First the Argument

I only thoroughly enjoyed 6 films this year and liked one more enough to give it a thumbs up.

Those films I loved are Joker, Endgame, The Lighthouse, Richard Jewell, A Beautiful Day In The Neighborhood and Once Upon a Time In Hollywood.

Shazam got a very slightly enthusiastic thumbs sorta-kinda up from me.

For the most part, the rest of the film releases this year were fucking garbage, released in an overall garbage year from an increasingly garbage-focused, Progressively woke industry.

Among those films, there were only two genuine works of art,  Joker and The Lighthouse

What It Wasn’t Was What It Was

Joker was not a Disney-MCU-DCEU driven superhero movie extravaganza.

Joker was not a Hollywood movie that rang out from any era but in the mid-’70s.

Joker could have been a Scorsese movie circa 1974.

Joker was one part King of Comedy, one part Mean Streets and one part Taxi Driver.

It was shot on digital by cinematographer Lawrence Sher whose experiences with film and love of celluloid come through.

He was clearly influenced by the work of Kent Wakeford, the cinematographer who shot Mean Streets with Scorsese, along with Michael Chapman (Taxi Driver).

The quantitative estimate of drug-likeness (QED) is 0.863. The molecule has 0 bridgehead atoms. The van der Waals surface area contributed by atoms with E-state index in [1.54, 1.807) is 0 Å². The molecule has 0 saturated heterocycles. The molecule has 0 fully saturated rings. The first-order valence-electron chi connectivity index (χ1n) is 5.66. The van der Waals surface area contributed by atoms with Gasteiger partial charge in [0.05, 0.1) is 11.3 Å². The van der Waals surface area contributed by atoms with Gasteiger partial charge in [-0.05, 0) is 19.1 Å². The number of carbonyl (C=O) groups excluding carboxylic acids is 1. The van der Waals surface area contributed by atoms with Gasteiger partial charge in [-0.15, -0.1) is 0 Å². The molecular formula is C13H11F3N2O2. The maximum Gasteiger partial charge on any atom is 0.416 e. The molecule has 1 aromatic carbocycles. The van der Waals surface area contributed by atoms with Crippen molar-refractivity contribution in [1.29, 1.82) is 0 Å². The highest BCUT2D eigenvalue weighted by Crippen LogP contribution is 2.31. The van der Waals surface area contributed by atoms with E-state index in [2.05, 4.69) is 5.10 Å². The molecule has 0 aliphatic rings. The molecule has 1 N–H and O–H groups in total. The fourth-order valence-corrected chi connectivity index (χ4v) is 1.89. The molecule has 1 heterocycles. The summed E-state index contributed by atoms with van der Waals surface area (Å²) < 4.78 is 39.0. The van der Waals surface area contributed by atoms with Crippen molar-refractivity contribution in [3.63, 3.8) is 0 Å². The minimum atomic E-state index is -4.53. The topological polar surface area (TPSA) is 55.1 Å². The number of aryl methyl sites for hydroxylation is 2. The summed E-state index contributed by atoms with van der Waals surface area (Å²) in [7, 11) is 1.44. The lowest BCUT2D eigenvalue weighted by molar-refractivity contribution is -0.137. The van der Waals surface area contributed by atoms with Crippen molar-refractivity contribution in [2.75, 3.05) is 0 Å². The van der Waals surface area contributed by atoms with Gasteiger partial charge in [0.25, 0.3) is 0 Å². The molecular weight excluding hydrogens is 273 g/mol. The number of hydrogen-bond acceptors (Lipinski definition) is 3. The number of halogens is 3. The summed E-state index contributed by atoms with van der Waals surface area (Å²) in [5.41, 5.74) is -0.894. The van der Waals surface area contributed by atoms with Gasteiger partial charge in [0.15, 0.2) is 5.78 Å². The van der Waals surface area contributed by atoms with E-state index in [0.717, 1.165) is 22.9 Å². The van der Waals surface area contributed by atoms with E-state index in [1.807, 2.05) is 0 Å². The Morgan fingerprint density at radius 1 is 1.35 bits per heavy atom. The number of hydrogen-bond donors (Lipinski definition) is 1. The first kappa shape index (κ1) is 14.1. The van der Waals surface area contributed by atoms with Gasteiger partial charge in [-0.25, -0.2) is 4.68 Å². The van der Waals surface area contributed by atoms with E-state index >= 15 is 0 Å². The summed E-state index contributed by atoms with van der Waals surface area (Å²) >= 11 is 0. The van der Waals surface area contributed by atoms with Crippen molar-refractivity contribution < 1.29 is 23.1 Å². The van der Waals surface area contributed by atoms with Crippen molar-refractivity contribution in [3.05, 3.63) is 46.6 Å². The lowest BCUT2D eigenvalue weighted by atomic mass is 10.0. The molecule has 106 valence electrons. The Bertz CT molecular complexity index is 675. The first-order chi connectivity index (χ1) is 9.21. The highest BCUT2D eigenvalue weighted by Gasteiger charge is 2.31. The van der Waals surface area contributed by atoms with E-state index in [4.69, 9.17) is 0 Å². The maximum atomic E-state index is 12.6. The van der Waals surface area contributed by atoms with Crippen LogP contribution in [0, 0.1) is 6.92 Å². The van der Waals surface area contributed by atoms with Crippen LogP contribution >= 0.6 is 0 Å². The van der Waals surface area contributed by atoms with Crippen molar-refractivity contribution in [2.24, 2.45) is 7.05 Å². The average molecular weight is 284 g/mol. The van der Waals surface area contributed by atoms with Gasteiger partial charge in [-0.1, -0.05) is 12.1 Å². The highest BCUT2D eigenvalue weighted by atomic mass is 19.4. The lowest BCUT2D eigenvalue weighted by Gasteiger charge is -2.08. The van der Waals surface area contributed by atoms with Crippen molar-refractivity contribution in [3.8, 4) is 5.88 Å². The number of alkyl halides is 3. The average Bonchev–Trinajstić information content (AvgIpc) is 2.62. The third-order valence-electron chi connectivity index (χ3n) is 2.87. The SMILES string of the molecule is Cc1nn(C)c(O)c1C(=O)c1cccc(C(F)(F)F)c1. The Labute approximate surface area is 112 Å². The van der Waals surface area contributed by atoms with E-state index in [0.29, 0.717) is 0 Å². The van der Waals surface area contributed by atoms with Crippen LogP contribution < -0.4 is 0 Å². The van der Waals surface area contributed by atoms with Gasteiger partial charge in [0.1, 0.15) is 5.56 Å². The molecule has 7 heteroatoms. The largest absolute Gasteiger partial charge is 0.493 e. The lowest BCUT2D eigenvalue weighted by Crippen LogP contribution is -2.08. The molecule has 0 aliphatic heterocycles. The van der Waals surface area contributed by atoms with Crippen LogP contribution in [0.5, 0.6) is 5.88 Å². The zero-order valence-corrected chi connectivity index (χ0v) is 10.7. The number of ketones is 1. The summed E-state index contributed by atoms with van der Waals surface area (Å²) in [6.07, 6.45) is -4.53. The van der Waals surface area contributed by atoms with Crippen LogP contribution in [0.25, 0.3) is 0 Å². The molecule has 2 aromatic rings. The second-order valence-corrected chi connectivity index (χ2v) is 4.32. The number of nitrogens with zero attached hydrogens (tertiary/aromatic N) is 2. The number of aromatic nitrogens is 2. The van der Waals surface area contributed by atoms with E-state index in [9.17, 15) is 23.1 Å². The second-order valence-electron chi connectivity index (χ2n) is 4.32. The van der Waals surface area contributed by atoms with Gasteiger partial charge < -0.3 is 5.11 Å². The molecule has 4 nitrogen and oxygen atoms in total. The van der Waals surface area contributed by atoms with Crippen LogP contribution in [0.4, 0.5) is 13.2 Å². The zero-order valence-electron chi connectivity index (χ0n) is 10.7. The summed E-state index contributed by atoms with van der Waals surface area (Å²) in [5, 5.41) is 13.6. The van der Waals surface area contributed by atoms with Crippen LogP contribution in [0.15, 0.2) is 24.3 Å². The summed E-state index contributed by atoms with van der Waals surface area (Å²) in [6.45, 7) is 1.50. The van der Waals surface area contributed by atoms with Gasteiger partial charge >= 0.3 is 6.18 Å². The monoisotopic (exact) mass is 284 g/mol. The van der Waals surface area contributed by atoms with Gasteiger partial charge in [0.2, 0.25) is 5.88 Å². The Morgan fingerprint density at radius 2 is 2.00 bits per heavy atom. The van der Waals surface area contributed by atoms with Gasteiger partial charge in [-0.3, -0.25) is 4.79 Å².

Joker is not a copy of those other, older films, but instead is a loving wholly original homage from one hell of a director who has been making dopey dick joke films for the last 15 years.

Who knew?
Joaquin Phoenix deserves an Oscar for his role in the film. Todd Phillips deserves two as does the cinematographer, Lawrence Sher.

I hope that Warner Bros. doesn’t dare make a sequel or even talk about making one.

It’s a near-perfect film and shows what The Batman could be after Nolan in the right hands, but never will considering the bloated cast and considering the previous film track record of Matt Reeves, a director committed to walking the line between story and technical but always seeming to love the technical. 

Joker is simply the BEST film of 2019.

Turns out that Rupert Pupkin lives on.